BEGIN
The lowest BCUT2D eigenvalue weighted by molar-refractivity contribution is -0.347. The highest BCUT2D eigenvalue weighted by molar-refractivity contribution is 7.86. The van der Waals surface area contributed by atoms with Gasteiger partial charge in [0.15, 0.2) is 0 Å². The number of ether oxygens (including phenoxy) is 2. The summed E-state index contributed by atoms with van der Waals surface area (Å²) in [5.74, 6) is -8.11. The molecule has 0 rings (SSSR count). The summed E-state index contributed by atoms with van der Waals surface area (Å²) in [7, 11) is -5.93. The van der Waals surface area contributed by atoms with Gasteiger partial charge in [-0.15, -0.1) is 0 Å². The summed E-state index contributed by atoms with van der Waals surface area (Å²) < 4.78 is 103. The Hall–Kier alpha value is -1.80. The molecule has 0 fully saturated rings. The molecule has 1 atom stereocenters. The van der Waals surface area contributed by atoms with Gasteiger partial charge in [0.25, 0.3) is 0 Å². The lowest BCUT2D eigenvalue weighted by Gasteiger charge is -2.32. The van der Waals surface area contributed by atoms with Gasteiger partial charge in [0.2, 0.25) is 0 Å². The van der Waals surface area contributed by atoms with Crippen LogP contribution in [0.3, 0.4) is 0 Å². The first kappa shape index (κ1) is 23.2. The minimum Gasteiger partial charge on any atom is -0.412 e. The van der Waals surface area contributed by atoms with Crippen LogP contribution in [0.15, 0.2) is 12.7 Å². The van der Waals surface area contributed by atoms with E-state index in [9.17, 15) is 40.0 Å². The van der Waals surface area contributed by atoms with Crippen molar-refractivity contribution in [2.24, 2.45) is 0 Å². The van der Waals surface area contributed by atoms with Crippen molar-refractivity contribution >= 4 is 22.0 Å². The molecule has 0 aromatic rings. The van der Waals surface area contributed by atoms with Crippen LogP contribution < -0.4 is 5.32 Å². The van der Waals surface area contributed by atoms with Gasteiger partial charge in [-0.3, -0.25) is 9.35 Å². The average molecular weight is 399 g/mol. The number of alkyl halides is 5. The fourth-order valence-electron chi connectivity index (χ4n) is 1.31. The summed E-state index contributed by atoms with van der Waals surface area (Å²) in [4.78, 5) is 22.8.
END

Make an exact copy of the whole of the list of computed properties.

The lowest BCUT2D eigenvalue weighted by molar-refractivity contribution is -0.347. The highest BCUT2D eigenvalue weighted by molar-refractivity contribution is 7.86. The van der Waals surface area contributed by atoms with Gasteiger partial charge in [0.15, 0.2) is 0 Å². The number of ether oxygens (including phenoxy) is 2. The summed E-state index contributed by atoms with van der Waals surface area (Å²) in [5.74, 6) is -8.11. The molecule has 0 rings (SSSR count). The summed E-state index contributed by atoms with van der Waals surface area (Å²) in [7, 11) is -5.93. The van der Waals surface area contributed by atoms with Gasteiger partial charge in [-0.15, -0.1) is 0 Å². The summed E-state index contributed by atoms with van der Waals surface area (Å²) < 4.78 is 103. The Hall–Kier alpha value is -1.80. The molecule has 0 fully saturated rings. The molecule has 1 atom stereocenters. The van der Waals surface area contributed by atoms with Gasteiger partial charge in [0.25, 0.3) is 0 Å². The lowest BCUT2D eigenvalue weighted by Gasteiger charge is -2.32. The van der Waals surface area contributed by atoms with Gasteiger partial charge in [0.2, 0.25) is 0 Å². The van der Waals surface area contributed by atoms with Crippen LogP contribution in [0.3, 0.4) is 0 Å². The first kappa shape index (κ1) is 23.2. The minimum Gasteiger partial charge on any atom is -0.412 e. The van der Waals surface area contributed by atoms with Crippen LogP contribution in [0.15, 0.2) is 12.7 Å². The van der Waals surface area contributed by atoms with E-state index in [9.17, 15) is 40.0 Å². The van der Waals surface area contributed by atoms with Crippen molar-refractivity contribution in [2.24, 2.45) is 0 Å². The van der Waals surface area contributed by atoms with Crippen molar-refractivity contribution >= 4 is 22.0 Å². The molecule has 0 aromatic rings. The van der Waals surface area contributed by atoms with Crippen LogP contribution < -0.4 is 5.32 Å². The van der Waals surface area contributed by atoms with Gasteiger partial charge in [-0.3, -0.25) is 9.35 Å². The average molecular weight is 399 g/mol. The number of alkyl halides is 5. The fourth-order valence-electron chi connectivity index (χ4n) is 1.31. The summed E-state index contributed by atoms with van der Waals surface area (Å²) in [4.78, 5) is 22.8.